Hear and now: Sound map 

By Karen Herland

Julian and Max Stein (from left) helped record their first participatory sound walk, led by Communication studies professor Andra McCartney. Magnifying glass

Julian and Max Stein (from left) helped record their first participatory sound walk, led by Communication studies professor Andra McCartney.

The hum of traffic dulls the whine of a refrigerator and the slap of a flapping tarp. Soon, those sounds are replaced by the rush of wind and slap of water against rock. The city is a very different place when you take the time to listen to it. Carefully.

Nearly two-dozen people experienced an aural walk along the Lachine Canal on April 27, led by practiced soundmapper Andra McCartney (Journal, Oct. 11, 2007). The group trailed behind her in total silence, listening to the different environments her path guided them through.

McCartney, a Communication Studies Professor, was invited by electroacoustic music student Max Stein to lead the walk. Although the two are in different Faculties, they share an appreciation for what can be heard.

“I want people to listen more to the environment around them,” says Stein.

Stein began developing a way to encourage active listening around the city after his first year here. Using Google maps as a starting point, he, with the help of his brother Julian, created Montreal Sound Map. “Planning was the hardest part,” says Stein.

By November 2008, he had completed the web site with a user-friendly interface. Anyone can upload recordings of ambient sound embedded at the location they were recorded. With the help of some initial publicity the project caught on. The site currently contains about 100 recordings uploaded by 40 people.

This marks the first group walk linked to the project. When participants gathered outside of Lionel-Groulx Metro, one of the first points of discussion was who could hear the mosquito tone in the metro station. The devices emit a high-frequency sound audible only to those under 25. The premise is that those younger (and more likely to loiter, grafitti or otherwise disturb other commuters) will be compelled to move through the space quickly.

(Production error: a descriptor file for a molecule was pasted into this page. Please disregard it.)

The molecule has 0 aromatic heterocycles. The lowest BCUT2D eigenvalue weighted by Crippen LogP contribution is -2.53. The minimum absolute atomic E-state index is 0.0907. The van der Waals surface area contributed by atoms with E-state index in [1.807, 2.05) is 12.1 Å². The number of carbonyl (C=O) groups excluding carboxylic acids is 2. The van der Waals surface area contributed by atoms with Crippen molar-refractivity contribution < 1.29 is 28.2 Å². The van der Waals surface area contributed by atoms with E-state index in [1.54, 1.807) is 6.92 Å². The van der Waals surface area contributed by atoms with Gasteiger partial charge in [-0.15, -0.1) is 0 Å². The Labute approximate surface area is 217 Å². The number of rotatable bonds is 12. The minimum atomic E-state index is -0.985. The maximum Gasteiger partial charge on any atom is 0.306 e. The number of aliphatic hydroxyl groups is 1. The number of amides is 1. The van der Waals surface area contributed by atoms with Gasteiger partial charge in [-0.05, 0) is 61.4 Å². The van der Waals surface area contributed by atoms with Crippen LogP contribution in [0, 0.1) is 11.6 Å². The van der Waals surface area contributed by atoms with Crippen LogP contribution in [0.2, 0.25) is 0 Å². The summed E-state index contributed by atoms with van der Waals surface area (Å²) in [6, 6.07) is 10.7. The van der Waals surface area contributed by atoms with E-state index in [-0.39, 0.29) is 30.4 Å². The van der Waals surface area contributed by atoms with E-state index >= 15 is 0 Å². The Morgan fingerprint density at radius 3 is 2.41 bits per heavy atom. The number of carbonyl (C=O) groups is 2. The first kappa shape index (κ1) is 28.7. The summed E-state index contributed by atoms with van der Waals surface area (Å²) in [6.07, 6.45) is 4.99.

McCartney pointed out that this is one example of an ecological analysis of sound – how it is used to control space. The mosquito system is particularly discriminatory, while other situations may be inviting. Many commercial enterprises use music to encourage their preferred clientele to come in and stay awhile. She said soundmaps could also be explored as a type of communication “as if a friend with a message is trying to tell you something.” A third framework considers, “how sounds relate musically. You can listen for harmonies, rhythms and pitch.”

With basic instructions to follow McCartney while listening silently, the group set out on a 40-minute path through urban streets, the (dusk-quiet) Atwater market, along the Lachine Canal and back through some residential streets. The walk was recorded. Afterwards, walkers shared their impressions.

McCartney and Stein had taken the same route 10 days earlier on a Friday afternoon. The differences between day and evening, and the impact of the considerably warmer weather all were audible. “When the market is closed, you become aware of the massive refrigeration system that keeps it going,” said McCartney. Sounds of the bustle of commerce were replaced by “the noise made by the mix of permanent and temporary materials.”

The considerably warmer weather brought more athletes outside, playing ball or whizzing by on bicycles. It also allowed indoor sounds to drift outside through opened windows.

Many walkers noted the impact the group had on the soundscape. Some people quieted themselves in reaction to the sight of a determined, silent crowd marching by.

Other walkers commented on the role of the built environment on the sounds they heard. “When you walk by a really massive structure, it blocks the sound you hear,” said McCartney.

More walks are planned for the coming year.


Concordia University